Employees and consumers expect to be involved in corporate philanthropy and decisions, demanding business leaders consider a new approach that is more stakeholder driven. In fact, four of five consumers (84%) and employees (86%) believe that they should be able to have a say in how a business allocates charitable funds.
Businesses where leaders evolve the enterprise toward this new model of stakeholder philanthropy might benefit financially, with 73% of consumers saying they would purchase from a business and 78% of employees would work for a business if leaders sought their input into the charitable causes.
Furthermore, 84% of consumers and 85% of employees say the more business leaders engage consumers and employees in charitable giving decisions, the more trust there is in that business, with respondents saying they are more likely to buy from, work for and stay with companies who engage them in philanthropy.
This is data from the new Engagement in Corporate Giving study by software platform Benevity. Surveying firm Wakefield conducted the questioning, asking 1,000 North American adults their thoughts on corporate philanthropy, including community investment and granting, and how a greater impact can be made.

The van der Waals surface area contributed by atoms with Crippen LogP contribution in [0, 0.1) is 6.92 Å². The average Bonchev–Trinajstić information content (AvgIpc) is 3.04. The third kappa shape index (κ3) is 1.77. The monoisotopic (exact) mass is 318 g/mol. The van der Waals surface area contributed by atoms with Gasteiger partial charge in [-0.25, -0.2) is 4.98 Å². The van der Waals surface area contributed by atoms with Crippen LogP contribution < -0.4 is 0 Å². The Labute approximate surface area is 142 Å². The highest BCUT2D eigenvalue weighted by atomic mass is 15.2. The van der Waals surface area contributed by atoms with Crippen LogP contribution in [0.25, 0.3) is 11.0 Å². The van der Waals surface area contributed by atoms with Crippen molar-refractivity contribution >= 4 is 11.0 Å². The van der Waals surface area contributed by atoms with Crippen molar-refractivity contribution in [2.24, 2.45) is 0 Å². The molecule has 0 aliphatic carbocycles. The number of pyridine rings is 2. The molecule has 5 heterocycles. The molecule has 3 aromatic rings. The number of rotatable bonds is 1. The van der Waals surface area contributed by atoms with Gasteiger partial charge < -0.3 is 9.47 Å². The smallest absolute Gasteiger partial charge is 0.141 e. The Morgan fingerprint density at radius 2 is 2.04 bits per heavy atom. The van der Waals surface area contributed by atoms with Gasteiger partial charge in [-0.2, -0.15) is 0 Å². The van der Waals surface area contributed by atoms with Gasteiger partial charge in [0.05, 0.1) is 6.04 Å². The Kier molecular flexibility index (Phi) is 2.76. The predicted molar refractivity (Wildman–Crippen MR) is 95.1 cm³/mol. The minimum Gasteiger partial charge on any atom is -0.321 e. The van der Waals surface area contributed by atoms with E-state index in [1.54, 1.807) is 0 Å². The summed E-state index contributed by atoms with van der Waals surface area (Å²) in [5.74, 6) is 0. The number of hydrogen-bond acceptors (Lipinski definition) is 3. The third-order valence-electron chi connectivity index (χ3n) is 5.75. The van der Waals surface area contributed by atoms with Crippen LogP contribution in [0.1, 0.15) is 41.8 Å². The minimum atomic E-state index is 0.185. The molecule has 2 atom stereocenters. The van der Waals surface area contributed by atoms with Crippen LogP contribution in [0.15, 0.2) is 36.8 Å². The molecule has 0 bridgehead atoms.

The data makes the case for charities engaging corporate leaders regarding philanthropic endeavors.
“Corporate philanthropy is the longest-standing way that businesses have given back, but there is a re-imagining happening in the wake of stakeholder capitalism,” said Sona Khosla, Benevity’s chief impact officer. Brands where leaders choose to engage stakeholders, notably employees and customers, in corporate philanthropy strategies “have a clear opportunity to create a more trusted relationship, helping to attract and engage today’s purpose-driven talent and customers,” she said.
Some key survey findings include:
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